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Anthropogenic influence on sediment transport in the Whittard Canyon, NE Atlantic

Wilson, Annette M., Kiriakoulakis, Kostas, Raine, Robin, Gerritsen, Hans D., Blackbird, Sabena, Allcock, A. Louise, White, Martin
Marine pollution bulletin 2015 v.101 no.1 pp. 320-329
anthropogenic activities, carbon, carbon nitrogen ratio, ecosystems, monitoring, particulates, sediment transport, sediments, turbidity, water pollution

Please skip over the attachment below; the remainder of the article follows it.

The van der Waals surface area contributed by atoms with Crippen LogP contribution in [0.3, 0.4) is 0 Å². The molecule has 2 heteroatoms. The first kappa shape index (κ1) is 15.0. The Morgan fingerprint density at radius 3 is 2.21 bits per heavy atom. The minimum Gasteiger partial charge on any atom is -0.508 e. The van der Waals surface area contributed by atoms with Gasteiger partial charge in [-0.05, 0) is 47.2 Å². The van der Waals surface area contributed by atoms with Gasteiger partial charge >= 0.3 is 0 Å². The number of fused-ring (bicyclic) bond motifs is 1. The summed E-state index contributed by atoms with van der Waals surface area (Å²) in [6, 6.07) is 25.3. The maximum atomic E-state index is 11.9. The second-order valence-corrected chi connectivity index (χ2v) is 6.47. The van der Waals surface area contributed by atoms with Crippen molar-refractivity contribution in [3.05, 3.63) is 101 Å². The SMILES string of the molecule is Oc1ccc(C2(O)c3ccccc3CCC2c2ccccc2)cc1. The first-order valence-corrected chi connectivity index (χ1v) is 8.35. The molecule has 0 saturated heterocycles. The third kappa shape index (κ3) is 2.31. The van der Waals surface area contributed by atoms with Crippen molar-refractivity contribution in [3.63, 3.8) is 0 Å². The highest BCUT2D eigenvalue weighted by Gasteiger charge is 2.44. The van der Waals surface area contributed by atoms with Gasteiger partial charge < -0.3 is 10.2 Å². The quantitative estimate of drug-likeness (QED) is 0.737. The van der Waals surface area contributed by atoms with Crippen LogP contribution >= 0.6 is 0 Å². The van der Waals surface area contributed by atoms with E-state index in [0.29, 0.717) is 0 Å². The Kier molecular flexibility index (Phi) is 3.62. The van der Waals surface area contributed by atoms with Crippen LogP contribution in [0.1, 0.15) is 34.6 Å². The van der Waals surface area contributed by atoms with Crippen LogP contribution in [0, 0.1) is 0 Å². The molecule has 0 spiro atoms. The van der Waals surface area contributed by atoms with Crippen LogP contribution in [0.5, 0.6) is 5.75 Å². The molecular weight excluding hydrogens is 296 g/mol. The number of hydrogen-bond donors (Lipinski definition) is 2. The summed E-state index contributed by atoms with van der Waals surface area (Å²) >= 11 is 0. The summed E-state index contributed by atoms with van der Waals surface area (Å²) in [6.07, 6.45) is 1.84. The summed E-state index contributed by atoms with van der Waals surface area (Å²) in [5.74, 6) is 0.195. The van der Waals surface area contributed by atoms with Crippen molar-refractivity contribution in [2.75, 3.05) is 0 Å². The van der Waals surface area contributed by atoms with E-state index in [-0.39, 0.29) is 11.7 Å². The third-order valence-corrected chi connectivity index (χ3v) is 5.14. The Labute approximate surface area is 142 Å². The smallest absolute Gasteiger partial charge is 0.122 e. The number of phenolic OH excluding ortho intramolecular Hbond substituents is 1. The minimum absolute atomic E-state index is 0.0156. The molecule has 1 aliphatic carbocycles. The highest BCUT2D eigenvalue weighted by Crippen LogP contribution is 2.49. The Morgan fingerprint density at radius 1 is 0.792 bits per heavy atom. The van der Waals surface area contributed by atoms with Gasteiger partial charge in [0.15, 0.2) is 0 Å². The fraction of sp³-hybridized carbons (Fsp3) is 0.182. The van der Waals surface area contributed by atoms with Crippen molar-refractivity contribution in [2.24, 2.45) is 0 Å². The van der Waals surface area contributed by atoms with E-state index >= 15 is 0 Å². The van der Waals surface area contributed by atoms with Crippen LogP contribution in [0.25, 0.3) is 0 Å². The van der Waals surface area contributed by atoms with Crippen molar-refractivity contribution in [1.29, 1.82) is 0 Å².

Unusual peaks in turbidity were detected in two branches of the Whittard Canyon in June 2013. Enhanced nepheloid layers (ENLs) were defined as layers with concentrations of suspended particulate matter exceeding those of nepheloid layers typically observed in a given region. Here, ENLs had peaks in turbidity and elevated suspended particulate matter concentrations exceeding ~1mgL−1 with the largest ENLs measuring between ~2–8mgL−1. The ENLs measured ~100–260m in vertical height and were detected in water depths of between 640 and 2880m. Vessel Monitoring System data showed that high spatial and temporal activity of potential bottom trawling vessels coincided with the occurrence of the ENLs. Molar C/N ratios of the suspended organic material from the ENLs showed a high degree of degradation. Regular occurrences of such events are likely to have implications for increased sediment fluxes, burial of organic carbon and alteration of benthic and canyon ecosystems.